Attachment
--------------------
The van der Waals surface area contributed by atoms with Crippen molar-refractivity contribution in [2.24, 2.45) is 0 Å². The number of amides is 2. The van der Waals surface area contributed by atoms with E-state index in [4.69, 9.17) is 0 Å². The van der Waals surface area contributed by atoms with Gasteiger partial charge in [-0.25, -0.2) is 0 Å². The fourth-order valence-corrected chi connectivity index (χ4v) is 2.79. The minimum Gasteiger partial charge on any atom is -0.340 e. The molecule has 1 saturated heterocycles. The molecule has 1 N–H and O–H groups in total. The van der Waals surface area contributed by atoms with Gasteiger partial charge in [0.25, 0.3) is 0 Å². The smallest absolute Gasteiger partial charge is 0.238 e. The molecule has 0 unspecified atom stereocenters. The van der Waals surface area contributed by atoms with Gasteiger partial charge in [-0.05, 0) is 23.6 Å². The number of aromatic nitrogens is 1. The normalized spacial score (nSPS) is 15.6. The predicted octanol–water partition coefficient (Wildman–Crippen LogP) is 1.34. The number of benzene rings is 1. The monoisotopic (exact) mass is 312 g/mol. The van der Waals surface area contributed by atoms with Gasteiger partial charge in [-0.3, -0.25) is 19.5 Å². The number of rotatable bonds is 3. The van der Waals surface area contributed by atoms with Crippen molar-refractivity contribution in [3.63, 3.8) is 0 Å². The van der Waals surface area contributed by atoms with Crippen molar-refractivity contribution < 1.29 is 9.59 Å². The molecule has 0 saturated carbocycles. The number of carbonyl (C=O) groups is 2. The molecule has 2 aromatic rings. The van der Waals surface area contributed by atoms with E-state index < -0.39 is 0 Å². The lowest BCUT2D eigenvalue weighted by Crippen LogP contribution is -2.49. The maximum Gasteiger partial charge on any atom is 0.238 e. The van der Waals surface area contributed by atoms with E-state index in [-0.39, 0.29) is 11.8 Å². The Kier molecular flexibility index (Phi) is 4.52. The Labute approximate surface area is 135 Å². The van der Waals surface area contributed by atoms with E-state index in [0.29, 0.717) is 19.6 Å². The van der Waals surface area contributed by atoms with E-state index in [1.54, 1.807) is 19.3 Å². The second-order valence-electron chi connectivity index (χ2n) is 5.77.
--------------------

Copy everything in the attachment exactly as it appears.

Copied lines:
The van der Waals surface area contributed by atoms with Crippen molar-refractivity contribution in [2.24, 2.45) is 0 Å². The number of amides is 2. The van der Waals surface area contributed by atoms with E-state index in [4.69, 9.17) is 0 Å². The van der Waals surface area contributed by atoms with Gasteiger partial charge in [-0.25, -0.2) is 0 Å². The fourth-order valence-corrected chi connectivity index (χ4v) is 2.79. The minimum Gasteiger partial charge on any atom is -0.340 e. The molecule has 1 saturated heterocycles. The molecule has 1 N–H and O–H groups in total. The van der Waals surface area contributed by atoms with Gasteiger partial charge in [0.25, 0.3) is 0 Å². The smallest absolute Gasteiger partial charge is 0.238 e. The molecule has 0 unspecified atom stereocenters. The van der Waals surface area contributed by atoms with Gasteiger partial charge in [-0.05, 0) is 23.6 Å². The number of aromatic nitrogens is 1. The normalized spacial score (nSPS) is 15.6. The predicted octanol–water partition coefficient (Wildman–Crippen LogP) is 1.34. The number of benzene rings is 1. The monoisotopic (exact) mass is 312 g/mol. The van der Waals surface area contributed by atoms with Gasteiger partial charge in [-0.3, -0.25) is 19.5 Å². The number of rotatable bonds is 3. The van der Waals surface area contributed by atoms with Crippen molar-refractivity contribution in [3.63, 3.8) is 0 Å². The van der Waals surface area contributed by atoms with Crippen molar-refractivity contribution < 1.29 is 9.59 Å². The molecule has 0 saturated carbocycles. The number of carbonyl (C=O) groups is 2. The molecule has 2 aromatic rings. The van der Waals surface area contributed by atoms with E-state index < -0.39 is 0 Å². The lowest BCUT2D eigenvalue weighted by Crippen LogP contribution is -2.49. The maximum Gasteiger partial charge on any atom is 0.238 e. The van der Waals surface area contributed by atoms with E-state index in [-0.39, 0.29) is 11.8 Å². The Kier molecular flexibility index (Phi) is 4.52. The Labute approximate surface area is 135 Å². The van der Waals surface area contributed by atoms with E-state index in [0.29, 0.717) is 19.6 Å². The van der Waals surface area contributed by atoms with E-state index in [1.54, 1.807) is 19.3 Å². The second-order valence-electron chi connectivity index (χ2n) is 5.77.